Posted in Life & Such, Peace Corps, Reflections

21 Things I’ve Learned from a Winter in Moldova:

  1. Fur-lined pockets are the bomb*.
  2. You wear that cap pulled down over your ears and your forehead for warmth, not back in your hair where it looks nice.
  3. Also, it’s not overkill to wear the hood of your coat OVER that cap.
  4. Respect the ice.
  5. I WILL survive face-planting in the snow in front of a bunch of laughing children, if I don’t follow rule #4 above.
  6. Yak Trax are awesome. (Google it if you don’t know!) 🙂
  7. Cell phones stop working in sub-freezing temperatures. This can make snow photography really difficult!
  8. Respect the mud.
  9. Stuff your hat and scarf into the arms of your coat so you don’t lose them in restaurants, stores, offices, etc.
  10. Walk on the edge of the trampled path in the snow: in the middle it’s slippery, but off to the side the snow is too deep.
  11. Fur-lined boots are also the bomb*!
  12. It’s possible for the bottom of your feet to get cold, right through your boots, when walking on snow. (Who knew?)
  13. Other people are not as impressed by snow as I am.
  14. Triple ditto for icicles.
  15. People pull kids on sleds.  (I used to think they were only for sliding down hills).
  16. If I want to get anywhere on time, build in 10 extra minutes for putting on all the outdoor clothes.
  17. When exiting restaurants, start putting on all the outdoor clothes about the same time you ask for the check.
  18. Laundry dries on a line in sub-freezing temperatures.
  19. If you drop a wet sock in the snow, it freezes stiff before you can hang it on the line.
  20. Sometimes snow comes down fat and lazy, and sometimes it comes down in stinging pinpricks, and sometimes it’s in-between.
  21. I’m not the only one who enjoys gazing out the school window watching the snow fall.

*Don’t worry, it’s fake fur.

Posted in Life & Such, Peace Corps, Reflections

Through the Looking-Glass

Slowly, I blink myself awake and stare in befuddlement at the ceiling, trying to work out what time it is (what day? what city?) … What a lovely dream I had! There were airplanes, and chocolate chip cookies, and my husband was there…  Wait!  That really happened!  This isn’t my bedroom in Cahul, or some hostel bed in Chișinău, this is the bed in Alabama, where I woke up every morning for many years!  Although my morning-fuddled brain hasn’t processed it yet, I’m here to spend Christmas week with my family.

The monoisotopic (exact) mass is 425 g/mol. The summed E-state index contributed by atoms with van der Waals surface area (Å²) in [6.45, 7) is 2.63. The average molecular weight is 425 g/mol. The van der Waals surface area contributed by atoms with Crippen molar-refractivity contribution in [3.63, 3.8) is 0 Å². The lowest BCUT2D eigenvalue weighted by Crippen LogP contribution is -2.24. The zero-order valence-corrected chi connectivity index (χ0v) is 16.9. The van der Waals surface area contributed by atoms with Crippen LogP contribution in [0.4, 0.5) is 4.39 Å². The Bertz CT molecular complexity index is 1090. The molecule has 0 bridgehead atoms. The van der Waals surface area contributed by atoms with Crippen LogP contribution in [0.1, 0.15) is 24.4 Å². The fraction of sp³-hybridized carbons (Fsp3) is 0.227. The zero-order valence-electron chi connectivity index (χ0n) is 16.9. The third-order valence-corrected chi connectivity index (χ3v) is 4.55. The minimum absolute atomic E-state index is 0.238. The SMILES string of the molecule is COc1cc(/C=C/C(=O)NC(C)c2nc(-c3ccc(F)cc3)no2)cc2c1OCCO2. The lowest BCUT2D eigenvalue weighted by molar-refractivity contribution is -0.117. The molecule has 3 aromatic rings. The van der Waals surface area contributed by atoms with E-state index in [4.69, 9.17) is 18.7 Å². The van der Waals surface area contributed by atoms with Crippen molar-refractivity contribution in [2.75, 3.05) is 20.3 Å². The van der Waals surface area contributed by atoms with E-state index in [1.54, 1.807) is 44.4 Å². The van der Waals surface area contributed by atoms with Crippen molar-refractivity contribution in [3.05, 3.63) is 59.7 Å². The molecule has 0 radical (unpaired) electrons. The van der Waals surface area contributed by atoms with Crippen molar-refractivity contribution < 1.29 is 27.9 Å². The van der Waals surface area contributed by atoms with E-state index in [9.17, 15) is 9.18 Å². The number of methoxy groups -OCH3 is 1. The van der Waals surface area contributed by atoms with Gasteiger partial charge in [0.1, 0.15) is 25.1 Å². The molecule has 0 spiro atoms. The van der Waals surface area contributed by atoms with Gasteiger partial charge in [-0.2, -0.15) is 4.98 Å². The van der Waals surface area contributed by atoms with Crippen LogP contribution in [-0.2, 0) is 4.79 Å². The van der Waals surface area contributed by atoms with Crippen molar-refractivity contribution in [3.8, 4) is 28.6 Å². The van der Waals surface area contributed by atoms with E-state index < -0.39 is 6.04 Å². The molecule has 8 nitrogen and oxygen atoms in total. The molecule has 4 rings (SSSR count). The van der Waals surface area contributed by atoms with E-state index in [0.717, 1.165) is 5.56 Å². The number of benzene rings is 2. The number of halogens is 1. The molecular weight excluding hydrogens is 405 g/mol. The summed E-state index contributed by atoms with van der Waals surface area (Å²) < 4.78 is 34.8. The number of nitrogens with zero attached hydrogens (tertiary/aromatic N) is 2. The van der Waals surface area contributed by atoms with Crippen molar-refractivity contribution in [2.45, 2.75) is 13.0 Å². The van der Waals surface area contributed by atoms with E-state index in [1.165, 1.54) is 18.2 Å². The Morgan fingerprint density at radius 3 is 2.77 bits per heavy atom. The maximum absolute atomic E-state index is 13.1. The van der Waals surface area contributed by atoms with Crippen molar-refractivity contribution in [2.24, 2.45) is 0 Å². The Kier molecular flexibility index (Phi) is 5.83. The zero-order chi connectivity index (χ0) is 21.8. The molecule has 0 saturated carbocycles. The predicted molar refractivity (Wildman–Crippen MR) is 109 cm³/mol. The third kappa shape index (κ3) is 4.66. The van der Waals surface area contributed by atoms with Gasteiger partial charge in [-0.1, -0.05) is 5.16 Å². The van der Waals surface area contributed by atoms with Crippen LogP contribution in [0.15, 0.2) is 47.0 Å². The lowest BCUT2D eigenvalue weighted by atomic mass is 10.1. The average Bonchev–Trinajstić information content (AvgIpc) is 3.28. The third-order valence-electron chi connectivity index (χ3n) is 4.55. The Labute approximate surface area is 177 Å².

Christmas Morning

In my same old robe, I wander around the kitchen making coffee… reaching up to tap the tricky light over the sink in just the right way to make it come on… working the coffee maker by instinct (although it’s been almost 7 months since I’ve had drip-filtered coffee)… drifting over to the cereal cupboard… reaching for a bowl without looking. Just as if I’d never been gone.  Just as if nothing had changed.  I marvel at the ease with which I take up the mantle of this everyday life.  (Mantle (n). A long decorative cloak which conceals everything beneath it.  Probably an apt metaphor.) It seems incredible that these little things do NOT seem strange after so long away.

And yet…

Most of my thoughts are with people half a world away.  I find myself obsessively checking FaceBook and repeatedly regaling my ever-patient family with other volunteers’ adventures in Salzburg, Budapest, Rome and Madrid. I wonder if Barzig the kitten has climbed my host mom’s Christmas tree again. What are my partner teachers are doing at the school today? KrispyKreme Little things surprise and delight me: Diet Dr. Pepper, light switches inside the rooms, dried pineapple, unlimited drink refills, ice! I take a selfie with Krispy Kreme donuts (I confess that I posted this to Facebook as a sort of passive-aggressive counterpoint to my friends’ glorious cathedrals, fountains and monuments).  When people ask me about Moldova, I talk and talk and talk and talk…  I am surprised to find how much I have to say!

While I slip easily back in to some familiar routines, the person behind my eyes is different. I like the changes I find in myself.  I am grateful to the people who have made me more confident in my worth as a person; and to the experiences that have shown me my ability to cope with… whatever!

Posted in Life & Such, Peace Corps, Reflections


Have you seen the series Outlander? Or maybe read the books? They feature an English nurse at the end of World War 2 who is unexpectedly transported to 1740s Scotland. On the bus coming home from Chişinău I watched an episode in which our nurse is traveling with a group of Scots. She is surrounded by people from the place where she currently lives, but is not from. They understand the way things work in that world in a way that she, the outlander, does not. Most of the time they are friendly towards her, but sometimes they are suspicious, since the two countries (England and Scotland) have not always been friends. They are bilingual, and she understands only one of the languages they speak. They frequently joke among themselves in the other language. And I feel a great kindred for this character, as I realize, there on my bus, that all of these statements apply to me and my fellow travelers, as well!

Posted in Peace Corps, Reflections

Double Vision